Lift-off for 10th Electron with booster recovery system test
Rocket Lab has successfully launched its 10th Electron spacecraft, delivering payloads for clients Spaceflight and Alba Orbital. The launch had an important secondary mission: testing the guidance, control and navigation systems of its first-stage rocket recovery system.
That successfully placed seven payloads in orbit and also conducted an important test of the technology Rocket Lab plans to use to recover and reuse its rocket first stages.
Rocket Lab didn’t actually aim to recover the first stage this time but it likely will on the next launch next year.
Following the launch, Rocket Lab founder and chief executive Peter Beck tweeted that the Electron first stage performed better than expected, surviving a guided high-speed plunge back through atmosphere.
Beck compared that to hitting a wall.
“Electron made it through wall! Solid telemetry all the way to sea level with a healthy stage. A massive step for recovery!!” he tweeted.
“Not only is this 10th mission a significant milestone launch for us, but our first guided stage re-entry was a complete success,” Beck said in a later statement.
“The stage made it through the harsh re-entry environment intact, which is an outstanding result for a first test of our recovery systems. It’s a huge testament to the relentless drive and commitment of our team that we’ve reached 10 flights in just our second year of commercial launches.”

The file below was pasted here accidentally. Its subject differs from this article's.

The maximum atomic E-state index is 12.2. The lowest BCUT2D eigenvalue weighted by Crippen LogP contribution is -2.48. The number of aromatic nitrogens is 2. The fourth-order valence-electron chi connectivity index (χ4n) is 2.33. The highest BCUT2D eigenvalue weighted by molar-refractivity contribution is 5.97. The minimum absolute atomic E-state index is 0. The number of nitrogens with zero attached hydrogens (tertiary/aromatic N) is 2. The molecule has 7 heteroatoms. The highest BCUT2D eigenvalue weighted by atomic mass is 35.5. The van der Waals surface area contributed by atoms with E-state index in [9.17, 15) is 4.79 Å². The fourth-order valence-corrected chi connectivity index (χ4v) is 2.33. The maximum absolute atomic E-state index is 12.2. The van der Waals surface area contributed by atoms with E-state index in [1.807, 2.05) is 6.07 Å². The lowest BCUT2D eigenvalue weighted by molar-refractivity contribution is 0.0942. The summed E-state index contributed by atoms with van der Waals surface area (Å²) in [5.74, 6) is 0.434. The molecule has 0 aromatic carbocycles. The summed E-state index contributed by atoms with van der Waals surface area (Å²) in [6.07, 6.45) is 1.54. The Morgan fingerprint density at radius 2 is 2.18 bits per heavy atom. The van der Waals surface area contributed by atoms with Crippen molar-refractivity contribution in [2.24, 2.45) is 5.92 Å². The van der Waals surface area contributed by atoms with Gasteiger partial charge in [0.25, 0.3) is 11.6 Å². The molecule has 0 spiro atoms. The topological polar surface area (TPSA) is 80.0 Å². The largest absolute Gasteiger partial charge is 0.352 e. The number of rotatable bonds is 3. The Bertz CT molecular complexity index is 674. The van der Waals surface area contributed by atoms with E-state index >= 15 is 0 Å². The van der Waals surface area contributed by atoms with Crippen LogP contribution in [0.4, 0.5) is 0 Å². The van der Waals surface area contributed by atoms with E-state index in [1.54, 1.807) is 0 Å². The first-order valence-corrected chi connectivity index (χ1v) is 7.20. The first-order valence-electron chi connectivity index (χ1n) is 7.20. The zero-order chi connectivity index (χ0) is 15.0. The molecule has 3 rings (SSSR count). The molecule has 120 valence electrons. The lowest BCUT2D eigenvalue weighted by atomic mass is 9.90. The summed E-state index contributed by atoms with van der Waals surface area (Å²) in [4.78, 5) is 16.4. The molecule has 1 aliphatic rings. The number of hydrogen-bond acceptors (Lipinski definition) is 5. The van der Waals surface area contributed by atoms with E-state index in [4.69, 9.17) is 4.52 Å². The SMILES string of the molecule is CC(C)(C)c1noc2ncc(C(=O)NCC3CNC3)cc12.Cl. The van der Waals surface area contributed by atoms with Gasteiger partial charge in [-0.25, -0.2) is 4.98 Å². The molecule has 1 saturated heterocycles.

This launch, titled “Running out of Fingers”, was the sixth this year. Rocket Lab plans to use recovered rocket first stages to increase its launch rate.
On future launches the rocket will descend by parachute and be recovered by a helicopter.
A successful recovery would make Rocket Lab the second space company to recover and reuse its booster stages.
Elon Musk’s SpaceX first recovered a booster stage from its Falcon 9 rocket in 2015 and made its first launch using a recovered booster in 2017.
For recovery, SpaceX uses cold gas thrusters to orient the rocket first stages, then reignites an element of the Falcon 9 Merlin engines to perform a propulsive landing on a drone ship.
Rocket Lab also plans to use cold gas thrusters but is taking a different approach for recovery.
This is a very considerable technical challenge as the rocket booster is returning from the edge of space and, at separation, travelling at thousands of kilometres an hour.
Of the latest Rocket Lab payloads, the most intriguing was the Japanese Astro Live Experiences micro-satellite, which will release hundreds of two-centimetre pellets to fall into the atmosphere, creating an artificial meteor shower likely to be visible to millions.
This would appear to be a very expensive way to create what is essentially a fireworks display.
The company hasn’t said when it will stage its show but one possibility is the 2020 Olympics in Tokyo.
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